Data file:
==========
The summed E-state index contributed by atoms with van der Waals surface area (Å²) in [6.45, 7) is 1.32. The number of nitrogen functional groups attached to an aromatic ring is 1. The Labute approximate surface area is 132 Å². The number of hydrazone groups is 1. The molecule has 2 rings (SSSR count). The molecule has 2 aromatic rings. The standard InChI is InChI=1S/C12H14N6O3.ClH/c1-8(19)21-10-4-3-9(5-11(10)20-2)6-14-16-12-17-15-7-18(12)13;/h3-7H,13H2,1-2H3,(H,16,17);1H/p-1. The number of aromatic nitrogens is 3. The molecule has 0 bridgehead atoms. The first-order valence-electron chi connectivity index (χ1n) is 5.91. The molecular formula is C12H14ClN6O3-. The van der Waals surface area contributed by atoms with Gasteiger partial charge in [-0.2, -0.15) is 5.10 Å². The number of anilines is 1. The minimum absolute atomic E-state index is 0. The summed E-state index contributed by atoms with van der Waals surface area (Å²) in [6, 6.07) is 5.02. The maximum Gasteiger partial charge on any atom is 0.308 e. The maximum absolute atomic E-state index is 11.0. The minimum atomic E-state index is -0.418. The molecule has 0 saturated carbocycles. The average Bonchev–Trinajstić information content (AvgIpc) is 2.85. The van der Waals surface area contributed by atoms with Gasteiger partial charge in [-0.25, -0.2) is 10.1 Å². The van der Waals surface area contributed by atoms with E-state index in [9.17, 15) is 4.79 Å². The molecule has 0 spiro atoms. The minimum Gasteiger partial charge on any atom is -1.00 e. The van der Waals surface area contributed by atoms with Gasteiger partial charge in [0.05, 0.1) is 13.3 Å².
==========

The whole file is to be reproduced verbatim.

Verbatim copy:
The summed E-state index contributed by atoms with van der Waals surface area (Å²) in [6.45, 7) is 1.32. The number of nitrogen functional groups attached to an aromatic ring is 1. The Labute approximate surface area is 132 Å². The number of hydrazone groups is 1. The molecule has 2 rings (SSSR count). The molecule has 2 aromatic rings. The standard InChI is InChI=1S/C12H14N6O3.ClH/c1-8(19)21-10-4-3-9(5-11(10)20-2)6-14-16-12-17-15-7-18(12)13;/h3-7H,13H2,1-2H3,(H,16,17);1H/p-1. The number of aromatic nitrogens is 3. The molecule has 0 bridgehead atoms. The first-order valence-electron chi connectivity index (χ1n) is 5.91. The molecular formula is C12H14ClN6O3-. The van der Waals surface area contributed by atoms with Gasteiger partial charge in [-0.2, -0.15) is 5.10 Å². The number of anilines is 1. The minimum absolute atomic E-state index is 0. The summed E-state index contributed by atoms with van der Waals surface area (Å²) in [6, 6.07) is 5.02. The maximum Gasteiger partial charge on any atom is 0.308 e. The maximum absolute atomic E-state index is 11.0. The minimum atomic E-state index is -0.418. The molecule has 0 saturated carbocycles. The average Bonchev–Trinajstić information content (AvgIpc) is 2.85. The van der Waals surface area contributed by atoms with Gasteiger partial charge in [-0.25, -0.2) is 10.1 Å². The van der Waals surface area contributed by atoms with E-state index in [9.17, 15) is 4.79 Å². The molecule has 0 spiro atoms. The minimum Gasteiger partial charge on any atom is -1.00 e. The van der Waals surface area contributed by atoms with Gasteiger partial charge in [0.05, 0.1) is 13.3 Å².